On Barack Obama’s first day as President of the United States, two countries underscored the state of freedom of speech and freedom of the media in the world.
China’a government censored President Obama’s inauguration speech and Iran halted activities at the week-old BBC Persian TV channel by saying its work was illegal.
It came as no surpirse to China watchers that the Communist government of the nation most interested in censoring the media and Internet, chopped sections out of President Barack Obama’s first speech as Commander in Chief before it was distributed by state media services.
China is in the midst of a general crackdown on free media and free press and the government has some fears that the current economic downturn and celebrations of pro-democracy events may cause unrest in China.
The Ahmadinejad government of Iran has become increasingly anti-Western and recently sided very vocally with Hamas in the battle with Israel.
China, Vietnam, Iran and many Islamic groups like the Taliban are increasingly anti-free media and free press.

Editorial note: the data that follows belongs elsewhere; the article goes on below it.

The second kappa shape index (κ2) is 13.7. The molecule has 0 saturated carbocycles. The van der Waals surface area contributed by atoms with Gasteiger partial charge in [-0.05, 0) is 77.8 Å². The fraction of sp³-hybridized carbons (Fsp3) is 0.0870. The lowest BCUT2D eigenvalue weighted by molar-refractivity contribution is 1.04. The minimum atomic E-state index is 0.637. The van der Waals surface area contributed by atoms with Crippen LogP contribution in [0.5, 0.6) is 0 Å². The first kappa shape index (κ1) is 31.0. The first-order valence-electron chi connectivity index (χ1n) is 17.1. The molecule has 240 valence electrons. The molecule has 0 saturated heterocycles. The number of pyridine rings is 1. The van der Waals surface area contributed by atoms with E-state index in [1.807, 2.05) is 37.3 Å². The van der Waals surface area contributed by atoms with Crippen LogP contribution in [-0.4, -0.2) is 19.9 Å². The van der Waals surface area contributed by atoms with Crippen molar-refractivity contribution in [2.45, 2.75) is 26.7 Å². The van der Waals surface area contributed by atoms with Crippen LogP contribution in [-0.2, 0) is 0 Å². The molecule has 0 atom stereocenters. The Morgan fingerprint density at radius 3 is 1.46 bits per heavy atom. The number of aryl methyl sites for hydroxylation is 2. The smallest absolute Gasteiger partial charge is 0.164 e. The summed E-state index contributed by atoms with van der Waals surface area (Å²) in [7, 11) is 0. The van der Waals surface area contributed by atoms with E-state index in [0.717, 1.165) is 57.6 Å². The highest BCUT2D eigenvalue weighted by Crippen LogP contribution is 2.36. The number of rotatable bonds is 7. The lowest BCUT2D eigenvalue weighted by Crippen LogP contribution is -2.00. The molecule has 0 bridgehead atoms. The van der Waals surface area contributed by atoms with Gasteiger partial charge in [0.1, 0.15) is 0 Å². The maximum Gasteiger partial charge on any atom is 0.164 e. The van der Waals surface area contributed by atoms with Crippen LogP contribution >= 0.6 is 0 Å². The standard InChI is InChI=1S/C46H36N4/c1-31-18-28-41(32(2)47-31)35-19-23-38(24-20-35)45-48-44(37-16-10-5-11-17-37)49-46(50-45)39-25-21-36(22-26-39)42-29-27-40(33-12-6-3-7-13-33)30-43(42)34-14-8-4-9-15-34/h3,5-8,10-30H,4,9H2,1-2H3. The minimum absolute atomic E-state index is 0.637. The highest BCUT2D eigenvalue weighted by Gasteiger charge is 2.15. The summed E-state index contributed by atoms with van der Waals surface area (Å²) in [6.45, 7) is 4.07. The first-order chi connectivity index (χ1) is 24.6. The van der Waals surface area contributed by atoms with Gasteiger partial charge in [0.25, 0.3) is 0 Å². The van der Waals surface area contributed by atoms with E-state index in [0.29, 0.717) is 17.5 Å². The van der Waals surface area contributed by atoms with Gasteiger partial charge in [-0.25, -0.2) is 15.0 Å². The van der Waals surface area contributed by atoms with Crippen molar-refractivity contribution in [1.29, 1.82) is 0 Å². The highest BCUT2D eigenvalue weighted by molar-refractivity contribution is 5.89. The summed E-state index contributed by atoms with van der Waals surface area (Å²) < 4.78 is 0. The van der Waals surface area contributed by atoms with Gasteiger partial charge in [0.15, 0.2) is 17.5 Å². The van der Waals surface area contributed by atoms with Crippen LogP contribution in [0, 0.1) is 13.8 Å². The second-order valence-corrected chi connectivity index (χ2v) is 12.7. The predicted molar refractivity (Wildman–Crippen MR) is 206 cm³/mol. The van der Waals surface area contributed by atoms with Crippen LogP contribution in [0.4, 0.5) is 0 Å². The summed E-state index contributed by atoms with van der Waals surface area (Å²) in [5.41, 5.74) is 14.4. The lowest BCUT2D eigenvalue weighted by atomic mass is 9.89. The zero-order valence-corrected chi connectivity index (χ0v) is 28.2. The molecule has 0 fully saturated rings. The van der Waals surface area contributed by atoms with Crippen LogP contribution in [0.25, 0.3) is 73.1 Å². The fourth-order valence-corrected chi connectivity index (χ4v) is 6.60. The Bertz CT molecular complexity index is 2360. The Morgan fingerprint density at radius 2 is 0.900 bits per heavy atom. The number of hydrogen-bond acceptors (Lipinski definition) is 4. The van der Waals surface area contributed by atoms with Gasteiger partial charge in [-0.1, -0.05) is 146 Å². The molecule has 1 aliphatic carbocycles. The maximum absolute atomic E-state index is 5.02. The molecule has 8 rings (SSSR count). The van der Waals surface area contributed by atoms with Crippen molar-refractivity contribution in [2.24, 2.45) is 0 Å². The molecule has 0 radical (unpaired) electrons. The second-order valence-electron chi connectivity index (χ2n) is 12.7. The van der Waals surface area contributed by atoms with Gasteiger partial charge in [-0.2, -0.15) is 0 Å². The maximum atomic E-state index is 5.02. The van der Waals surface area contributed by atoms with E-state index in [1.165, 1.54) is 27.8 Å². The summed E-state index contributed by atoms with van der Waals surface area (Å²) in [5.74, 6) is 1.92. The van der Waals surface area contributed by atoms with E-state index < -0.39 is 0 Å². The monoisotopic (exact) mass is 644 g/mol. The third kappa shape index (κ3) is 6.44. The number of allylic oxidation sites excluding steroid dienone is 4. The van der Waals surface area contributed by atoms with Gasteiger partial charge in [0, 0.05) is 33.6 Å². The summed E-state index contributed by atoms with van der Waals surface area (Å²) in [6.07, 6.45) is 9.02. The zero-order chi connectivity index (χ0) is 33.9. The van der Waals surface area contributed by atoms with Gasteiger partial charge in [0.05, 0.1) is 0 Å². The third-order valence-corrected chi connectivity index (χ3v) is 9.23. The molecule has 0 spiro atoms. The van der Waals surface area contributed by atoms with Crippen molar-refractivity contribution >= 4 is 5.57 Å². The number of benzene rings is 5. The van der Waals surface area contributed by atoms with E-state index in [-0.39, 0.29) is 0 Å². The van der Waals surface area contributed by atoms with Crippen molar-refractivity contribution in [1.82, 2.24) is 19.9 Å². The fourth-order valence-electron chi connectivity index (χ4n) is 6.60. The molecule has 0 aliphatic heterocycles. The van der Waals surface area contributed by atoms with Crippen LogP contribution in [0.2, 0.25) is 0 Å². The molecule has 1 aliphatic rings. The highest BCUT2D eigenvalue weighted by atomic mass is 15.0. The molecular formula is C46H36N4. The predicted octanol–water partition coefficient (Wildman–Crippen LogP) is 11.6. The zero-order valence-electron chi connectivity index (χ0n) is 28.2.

CNN on Iran and the BBC:
President Obama’s comments addressed to world leaders who “blame their society’s ills on the West” also fell foul of the censor’s red pen.
“To those who cling to power through corruption and deceit and the silencing of dissent, know that you are on the wrong side of history,” the president said.
Once again, Xinhua included the passage in full in its English version, but the sentence was taken out of the Chinese translation.
Of course, President Obama didn’t mention China. He spoke of “those who cling to power through corruption and deceit and the silencing of dissent.” The Chinese government censors read that and didn’t think, “Whoa, Obama really slammed North Korea; or is he talking about Iran?” No.
They thought, “Hmm… corruption; deceit; silencing dissent; yeah, that’s us. Take that part out.”